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insertion (chain growth) versus @elimination (chain transfer) are apparently very different in the two oxidation states, favoring the former with C P compounds and the latter for Cr" alkyls. An obvious explanation for this difference lies in the superior stabilization of coordinated olefin by the more electron rich d4 ion due to back-bonding. Our results clearly suggest that trivalent chromium is responsible for the polymerization activity of chromium-based catalysts. Further experiments in this area will be designed to elucidate the factors that govern the critical properties of the polymer (i.e., molecular weight, dispersity, branching, etc.).
A Look Ahead We have shown that a wide variety of chromium(II1) alkyls can be prepared and that such molecules are highly reactive. The chromium-carbon bonds in these compounds appear to be fairly polar, and the complexes are very Lewis acidic. As a result of this character, insertion reactions with unsaturated organic molecules as well as intramolecular C-H activation processes are very facile. Where to go from here? Somewhat surprisingly, hydrogen does not react with many of the alkyl complexes, even under forcing conditions. Thus the preparation of chromium(II1) hydrides and the study of their reactivity remain a challenge for the future. Similarly the exploration of the organometallic chem-
istry of chromium in oxidation states even higher than I11 remains to be tackled. Finally, an area in which we have some promising preliminary results concerns the question of chromium-carbon multiple bonds (i.e., alkylidenes and alkylidynes). Several of the compounds mentioned throughout this Account catalyze the ring opening metathesis polymerization (ROMP) of norb ~ r n e n ehinting , ~ ~ of the accessibility of a chromium alkylidene complex. The isolation and characterization of such molecules is anticipated. Paramagnetic organometallic compounds and their chemistry remain a challenging field of study. For the element chromium, such molecules may well be more relevant to catalytic reactions than their diamagnetic 18-electron counterparts. We are continuing our exploration. Stay tuned! I thank the National Science Foundation and the donors of the Petroleum Research Fund, administered by the American Chemical Society, for supporting this research. None of it would have been possible without the curiosity and hard work of several undergraduate (S.-W. Hsu and N . H . Fredd), graduate (D.S. Richeson, B. J . Thomas, and R . A. Heintz), and postdoctoral students (Dr. S. K. Noh). (43) Calderon, N. J. Macromol. Sci., Rev. MacromoZ. Chem. 1972, C7(1), 105. Katz, T.J.; Lee, S. J.; Shippey, M.A. J.Mol. Catal. 1980, 8, 219. Gilliom, L.;Grubbs, R. H. J. Am. Chem. SOC.1986, 108, 733. Wallace, K. C.; Schrock, R. R. Macromolecules 1987,20,450. Schrock, R. R.; Feldman, J.; Cannizzo, L. F.; Grubbs, R. H. Macromolecules 1987, 20, 1172.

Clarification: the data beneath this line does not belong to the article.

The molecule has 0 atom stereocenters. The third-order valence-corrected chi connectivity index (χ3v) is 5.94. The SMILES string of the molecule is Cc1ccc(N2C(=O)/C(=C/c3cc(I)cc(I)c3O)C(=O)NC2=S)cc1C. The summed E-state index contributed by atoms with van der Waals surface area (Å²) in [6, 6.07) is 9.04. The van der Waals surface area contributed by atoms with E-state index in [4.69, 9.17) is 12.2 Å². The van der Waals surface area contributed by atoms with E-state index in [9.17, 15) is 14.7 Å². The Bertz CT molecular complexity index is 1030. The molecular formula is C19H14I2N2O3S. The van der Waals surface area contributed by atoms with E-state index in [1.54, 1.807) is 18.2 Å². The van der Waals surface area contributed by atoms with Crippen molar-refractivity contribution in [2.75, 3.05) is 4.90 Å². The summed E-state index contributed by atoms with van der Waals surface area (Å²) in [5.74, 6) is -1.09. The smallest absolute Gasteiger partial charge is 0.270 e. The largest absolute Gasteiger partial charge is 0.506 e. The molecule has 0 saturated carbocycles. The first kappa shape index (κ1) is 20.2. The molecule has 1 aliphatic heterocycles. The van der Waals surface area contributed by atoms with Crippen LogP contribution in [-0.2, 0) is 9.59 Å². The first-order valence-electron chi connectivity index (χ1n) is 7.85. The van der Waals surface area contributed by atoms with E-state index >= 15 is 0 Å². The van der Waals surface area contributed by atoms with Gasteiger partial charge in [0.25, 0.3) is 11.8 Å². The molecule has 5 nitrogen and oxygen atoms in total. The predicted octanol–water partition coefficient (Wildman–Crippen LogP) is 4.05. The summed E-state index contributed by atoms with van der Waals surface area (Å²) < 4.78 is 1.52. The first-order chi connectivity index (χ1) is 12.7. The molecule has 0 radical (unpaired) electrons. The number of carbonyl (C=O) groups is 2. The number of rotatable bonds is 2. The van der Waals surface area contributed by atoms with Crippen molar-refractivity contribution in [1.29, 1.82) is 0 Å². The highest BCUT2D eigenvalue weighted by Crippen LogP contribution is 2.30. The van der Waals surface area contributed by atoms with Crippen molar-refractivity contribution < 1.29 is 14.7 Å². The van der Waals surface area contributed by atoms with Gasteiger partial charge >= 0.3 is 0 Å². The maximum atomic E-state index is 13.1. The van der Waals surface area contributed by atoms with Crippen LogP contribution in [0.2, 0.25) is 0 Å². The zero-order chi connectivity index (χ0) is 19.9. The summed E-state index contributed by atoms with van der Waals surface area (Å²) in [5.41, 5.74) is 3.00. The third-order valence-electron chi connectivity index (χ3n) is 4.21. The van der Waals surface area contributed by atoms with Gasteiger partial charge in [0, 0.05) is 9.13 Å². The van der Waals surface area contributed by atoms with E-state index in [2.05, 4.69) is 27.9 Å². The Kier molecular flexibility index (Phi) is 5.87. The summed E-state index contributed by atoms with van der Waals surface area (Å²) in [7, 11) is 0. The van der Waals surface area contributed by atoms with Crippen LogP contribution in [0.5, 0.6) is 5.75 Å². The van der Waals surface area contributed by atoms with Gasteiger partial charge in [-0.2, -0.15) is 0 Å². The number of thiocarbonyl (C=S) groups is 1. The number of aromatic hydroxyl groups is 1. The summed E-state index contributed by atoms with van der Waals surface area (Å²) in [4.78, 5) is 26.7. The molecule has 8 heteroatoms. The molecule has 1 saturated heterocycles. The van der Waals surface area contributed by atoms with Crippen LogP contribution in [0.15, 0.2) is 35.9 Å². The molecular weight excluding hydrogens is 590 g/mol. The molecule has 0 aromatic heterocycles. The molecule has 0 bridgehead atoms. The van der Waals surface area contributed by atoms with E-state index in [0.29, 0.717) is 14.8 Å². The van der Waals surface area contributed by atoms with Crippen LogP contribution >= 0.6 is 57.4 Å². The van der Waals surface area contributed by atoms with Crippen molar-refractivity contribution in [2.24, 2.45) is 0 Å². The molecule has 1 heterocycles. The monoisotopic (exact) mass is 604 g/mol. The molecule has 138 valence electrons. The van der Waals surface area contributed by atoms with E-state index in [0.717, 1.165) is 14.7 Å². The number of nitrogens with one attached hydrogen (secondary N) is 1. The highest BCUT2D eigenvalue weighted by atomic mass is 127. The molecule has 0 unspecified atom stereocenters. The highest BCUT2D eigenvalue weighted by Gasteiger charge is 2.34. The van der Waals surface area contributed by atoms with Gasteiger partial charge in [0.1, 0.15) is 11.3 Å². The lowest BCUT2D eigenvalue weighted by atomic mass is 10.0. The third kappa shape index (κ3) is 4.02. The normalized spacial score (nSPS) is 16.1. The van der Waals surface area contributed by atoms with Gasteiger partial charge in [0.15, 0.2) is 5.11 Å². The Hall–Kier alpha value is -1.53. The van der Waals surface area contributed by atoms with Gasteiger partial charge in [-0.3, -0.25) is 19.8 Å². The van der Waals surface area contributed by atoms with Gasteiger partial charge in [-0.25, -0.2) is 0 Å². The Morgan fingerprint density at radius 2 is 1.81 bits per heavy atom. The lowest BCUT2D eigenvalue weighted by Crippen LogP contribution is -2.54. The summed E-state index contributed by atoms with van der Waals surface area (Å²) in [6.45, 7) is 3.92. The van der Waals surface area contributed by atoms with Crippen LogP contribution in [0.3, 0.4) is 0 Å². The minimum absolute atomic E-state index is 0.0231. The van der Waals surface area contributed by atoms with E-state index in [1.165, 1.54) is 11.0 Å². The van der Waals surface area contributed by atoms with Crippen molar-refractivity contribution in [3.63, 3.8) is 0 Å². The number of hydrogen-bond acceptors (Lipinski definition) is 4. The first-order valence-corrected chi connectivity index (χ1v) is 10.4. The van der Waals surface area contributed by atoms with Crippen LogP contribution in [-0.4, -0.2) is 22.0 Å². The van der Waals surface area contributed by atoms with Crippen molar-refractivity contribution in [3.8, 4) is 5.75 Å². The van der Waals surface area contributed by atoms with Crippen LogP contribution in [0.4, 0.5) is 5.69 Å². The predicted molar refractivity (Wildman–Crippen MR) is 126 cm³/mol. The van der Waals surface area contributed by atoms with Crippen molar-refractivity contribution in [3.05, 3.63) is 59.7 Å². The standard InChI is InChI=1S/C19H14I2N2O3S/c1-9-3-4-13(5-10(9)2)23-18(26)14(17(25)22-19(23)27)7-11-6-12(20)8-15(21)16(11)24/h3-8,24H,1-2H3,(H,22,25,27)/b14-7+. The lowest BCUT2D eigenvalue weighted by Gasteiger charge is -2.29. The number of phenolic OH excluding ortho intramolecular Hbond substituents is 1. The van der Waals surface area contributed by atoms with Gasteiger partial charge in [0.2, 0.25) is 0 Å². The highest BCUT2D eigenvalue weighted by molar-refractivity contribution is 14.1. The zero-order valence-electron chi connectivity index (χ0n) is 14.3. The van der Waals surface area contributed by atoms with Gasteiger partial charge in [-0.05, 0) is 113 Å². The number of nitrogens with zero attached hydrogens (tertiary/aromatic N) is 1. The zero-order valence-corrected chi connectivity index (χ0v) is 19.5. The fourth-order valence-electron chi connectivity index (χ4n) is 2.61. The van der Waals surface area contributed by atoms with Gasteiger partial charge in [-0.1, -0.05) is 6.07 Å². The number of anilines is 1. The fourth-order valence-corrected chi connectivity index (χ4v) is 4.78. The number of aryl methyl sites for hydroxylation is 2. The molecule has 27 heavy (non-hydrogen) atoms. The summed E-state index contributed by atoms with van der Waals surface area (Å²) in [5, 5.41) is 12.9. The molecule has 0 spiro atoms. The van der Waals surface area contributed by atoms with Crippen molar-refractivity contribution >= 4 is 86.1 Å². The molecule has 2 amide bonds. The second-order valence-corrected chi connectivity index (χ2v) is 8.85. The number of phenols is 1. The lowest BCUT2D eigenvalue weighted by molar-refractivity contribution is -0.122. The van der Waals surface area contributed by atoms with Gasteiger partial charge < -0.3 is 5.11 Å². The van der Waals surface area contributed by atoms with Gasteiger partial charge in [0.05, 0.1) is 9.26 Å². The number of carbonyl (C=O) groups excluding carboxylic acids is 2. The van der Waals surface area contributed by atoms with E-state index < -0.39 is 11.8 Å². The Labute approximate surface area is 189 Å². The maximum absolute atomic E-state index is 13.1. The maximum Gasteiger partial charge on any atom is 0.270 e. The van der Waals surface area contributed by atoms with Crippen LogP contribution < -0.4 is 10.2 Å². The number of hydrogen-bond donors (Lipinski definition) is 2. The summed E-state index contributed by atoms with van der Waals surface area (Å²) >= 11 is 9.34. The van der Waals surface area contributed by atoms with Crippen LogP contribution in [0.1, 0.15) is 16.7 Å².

Additions and Corrections Vol. 22. 1989
Robert D. G u t h i e * and William P. Jencks: IUPAC Recommendations for the Representation of Reaction Mechanisms. Page 346, column 2. The word electrofugic on the line above eq 2 should be replaced by the word nucleofugic.